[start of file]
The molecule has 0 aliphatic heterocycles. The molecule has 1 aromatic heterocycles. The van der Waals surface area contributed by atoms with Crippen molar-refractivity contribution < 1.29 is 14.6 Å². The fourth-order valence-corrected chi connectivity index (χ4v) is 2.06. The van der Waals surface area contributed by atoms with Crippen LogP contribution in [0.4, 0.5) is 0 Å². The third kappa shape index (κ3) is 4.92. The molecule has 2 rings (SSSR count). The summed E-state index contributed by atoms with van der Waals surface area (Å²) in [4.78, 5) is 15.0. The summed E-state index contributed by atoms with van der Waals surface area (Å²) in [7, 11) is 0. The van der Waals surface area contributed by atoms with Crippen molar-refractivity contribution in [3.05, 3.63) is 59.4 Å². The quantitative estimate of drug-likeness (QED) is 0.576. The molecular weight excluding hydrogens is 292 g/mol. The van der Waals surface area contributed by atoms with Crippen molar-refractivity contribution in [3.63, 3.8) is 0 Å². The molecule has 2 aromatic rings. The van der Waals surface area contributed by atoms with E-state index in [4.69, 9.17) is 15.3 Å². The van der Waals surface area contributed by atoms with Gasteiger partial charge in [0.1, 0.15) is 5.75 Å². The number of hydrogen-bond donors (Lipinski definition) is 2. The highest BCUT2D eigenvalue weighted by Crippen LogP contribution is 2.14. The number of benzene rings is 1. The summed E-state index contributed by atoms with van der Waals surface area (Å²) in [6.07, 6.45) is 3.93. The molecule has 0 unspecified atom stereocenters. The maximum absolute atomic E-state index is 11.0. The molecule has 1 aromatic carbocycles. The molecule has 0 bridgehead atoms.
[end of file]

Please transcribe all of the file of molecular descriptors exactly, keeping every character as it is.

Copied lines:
The molecule has 0 aliphatic heterocycles. The molecule has 1 aromatic heterocycles. The van der Waals surface area contributed by atoms with Crippen molar-refractivity contribution < 1.29 is 14.6 Å². The fourth-order valence-corrected chi connectivity index (χ4v) is 2.06. The van der Waals surface area contributed by atoms with Crippen LogP contribution in [0.4, 0.5) is 0 Å². The third kappa shape index (κ3) is 4.92. The molecule has 2 rings (SSSR count). The summed E-state index contributed by atoms with van der Waals surface area (Å²) in [4.78, 5) is 15.0. The summed E-state index contributed by atoms with van der Waals surface area (Å²) in [7, 11) is 0. The van der Waals surface area contributed by atoms with Crippen molar-refractivity contribution in [3.05, 3.63) is 59.4 Å². The quantitative estimate of drug-likeness (QED) is 0.576. The molecular weight excluding hydrogens is 292 g/mol. The van der Waals surface area contributed by atoms with Crippen molar-refractivity contribution in [3.63, 3.8) is 0 Å². The molecule has 2 aromatic rings. The van der Waals surface area contributed by atoms with E-state index in [4.69, 9.17) is 15.3 Å². The van der Waals surface area contributed by atoms with Gasteiger partial charge in [0.1, 0.15) is 5.75 Å². The number of hydrogen-bond donors (Lipinski definition) is 2. The highest BCUT2D eigenvalue weighted by Crippen LogP contribution is 2.14. The number of benzene rings is 1. The summed E-state index contributed by atoms with van der Waals surface area (Å²) in [6.07, 6.45) is 3.93. The molecule has 0 unspecified atom stereocenters. The maximum absolute atomic E-state index is 11.0. The molecule has 1 aromatic carbocycles. The molecule has 0 bridgehead atoms.